Emily Isaacson is a Canadian postmodern poet who employs verse to transcend the measure of the ordinary for the life of the spiritual and divine. Her love poems are modeled after some of the epic works of early writers and her purity of heart belays an even deeper sentiment than love, but that of the serenity of covenant, and of the severity in a contest of wills between the earthly and the celestial. Her interior model draws us deeper into the pursuit of the extraordinary life as her relationship with her Creator in prayer boldly colors her world. An artist transforms the burden of their solitude into art, and so Emily does in poetry. Her accounts of nature, cultivation, childhood, and transcendence in her book House of Rain are joyful and riveting. Here her syllabic and often rhyming poems communicate a line structure and rhyme scheme, with most stanzas boasting a length of a predictable six line or seven line structure. The naturalist and the philosopher converse back and forth using the natural world as medium. Their relationship provides the intimate foundation for their insights and experiences of humanity and its habitat throughout the poetry. Her daily work to create a poem with rhyming or syllabic content show her bent toward classical form and literature, with a thesis of verse.
Emily Isaacson is an incredibly strong-willed woman and poet, dedicated to her cause, and gifted in rallying others to change in the areas of literature, art and medicine. She poignantly appoints her gifts as modern contemplatives to a nation in need of reviving. They together assure that love is the common force of humanity, and imply that change and renaissance must begin within the human spirit. The nature of uprising in search of freedom of democracy should not stem from anarchy of the soul but from the desire for the spiritual life: peace and peace at all costs.
Emily’s triangular passion for both myth, art, and liturgy have produced poetry with spectacular bent toward cultivating wisdom in the hearts of youth, producing the mind of contemplation, and the giftings of compassion and empathy. Her training in restorative justice and non-violence have led her to deeply consider and value the words of each person that shares with her, particularly in the exercise of the circle, circle keeping, and the “talking piece” which gives the bearer permission to speak. It is with this permission that she shares her poetry, deeply heartfelt and telling of a spiritual journey she has embarked upon without fear of the unknown.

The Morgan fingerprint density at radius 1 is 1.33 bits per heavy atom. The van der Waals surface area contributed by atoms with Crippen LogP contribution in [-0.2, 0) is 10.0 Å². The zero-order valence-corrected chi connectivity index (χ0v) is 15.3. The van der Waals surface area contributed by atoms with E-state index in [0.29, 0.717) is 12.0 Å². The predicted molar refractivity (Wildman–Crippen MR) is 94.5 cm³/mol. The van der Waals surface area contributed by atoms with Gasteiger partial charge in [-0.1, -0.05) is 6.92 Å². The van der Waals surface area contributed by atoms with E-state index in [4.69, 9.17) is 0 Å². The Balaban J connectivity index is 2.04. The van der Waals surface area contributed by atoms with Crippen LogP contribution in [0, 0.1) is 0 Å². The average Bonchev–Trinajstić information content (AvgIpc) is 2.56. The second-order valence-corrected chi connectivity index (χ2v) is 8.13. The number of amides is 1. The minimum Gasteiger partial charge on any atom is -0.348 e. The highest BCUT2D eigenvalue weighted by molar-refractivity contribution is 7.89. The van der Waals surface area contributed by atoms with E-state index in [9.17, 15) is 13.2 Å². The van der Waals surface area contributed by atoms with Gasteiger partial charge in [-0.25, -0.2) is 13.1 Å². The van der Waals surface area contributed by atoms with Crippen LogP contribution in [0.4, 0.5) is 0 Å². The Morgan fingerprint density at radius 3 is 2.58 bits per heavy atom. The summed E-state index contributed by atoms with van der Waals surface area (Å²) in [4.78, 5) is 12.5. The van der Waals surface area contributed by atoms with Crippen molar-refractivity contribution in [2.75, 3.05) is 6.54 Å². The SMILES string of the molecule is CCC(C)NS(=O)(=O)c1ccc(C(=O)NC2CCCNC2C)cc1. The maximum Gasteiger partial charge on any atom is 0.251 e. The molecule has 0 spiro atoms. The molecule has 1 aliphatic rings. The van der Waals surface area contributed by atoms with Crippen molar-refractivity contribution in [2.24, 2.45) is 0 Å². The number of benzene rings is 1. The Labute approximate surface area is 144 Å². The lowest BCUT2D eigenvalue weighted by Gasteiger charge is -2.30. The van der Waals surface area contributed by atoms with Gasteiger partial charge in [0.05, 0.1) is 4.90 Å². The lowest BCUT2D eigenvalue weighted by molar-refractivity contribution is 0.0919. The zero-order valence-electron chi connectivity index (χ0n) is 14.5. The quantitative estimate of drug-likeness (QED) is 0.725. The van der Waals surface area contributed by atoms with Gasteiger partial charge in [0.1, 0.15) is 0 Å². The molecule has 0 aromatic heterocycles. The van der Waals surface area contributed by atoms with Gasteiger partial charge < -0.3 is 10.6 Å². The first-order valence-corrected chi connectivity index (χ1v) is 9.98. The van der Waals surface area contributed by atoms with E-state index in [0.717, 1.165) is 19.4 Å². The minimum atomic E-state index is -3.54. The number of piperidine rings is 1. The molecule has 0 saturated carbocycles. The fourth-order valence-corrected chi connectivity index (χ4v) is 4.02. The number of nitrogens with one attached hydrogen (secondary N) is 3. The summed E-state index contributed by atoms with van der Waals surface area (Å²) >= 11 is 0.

Emily’s journey into the Divine is marked by her use of words, and lack of words where no words are possible. In this she achieves silence throughout, the ability to quiet the soul in anticipation to receive from a higher source. Where we are in need of someone to take us by the hand into the realm of understanding, this she does with mirror-like tranquility and a serenity purchased from nature at great cost. Her praise and painting of the natural world vow a deep solitude found only where modern society has left no footprint. She reverts to the postmodern understanding of life through characterization and a humble relinquishment of convenience for a deeper glance and resonant line from the one whose approval she seeks most. Emily is most in her genre when composing for an audience of one, and thus she pleases the singular reader.
Emily approaches the field of literature from the perspective of botanist, scientist and artist, in fact photographer. Her captures portray the species of the human race in its most natural surroundings. Her understanding of behavior and emotion stem from her studies in nutrition and psychology, and she rises above the rest with her characterizations of the indominable human spirit amid adversity and persecution. She is a martyr’s dream, with the portrayal of life’s greatest reward for those who are most hard-pressed and overcome.
For further discussion of the writing of Emily Isaacson,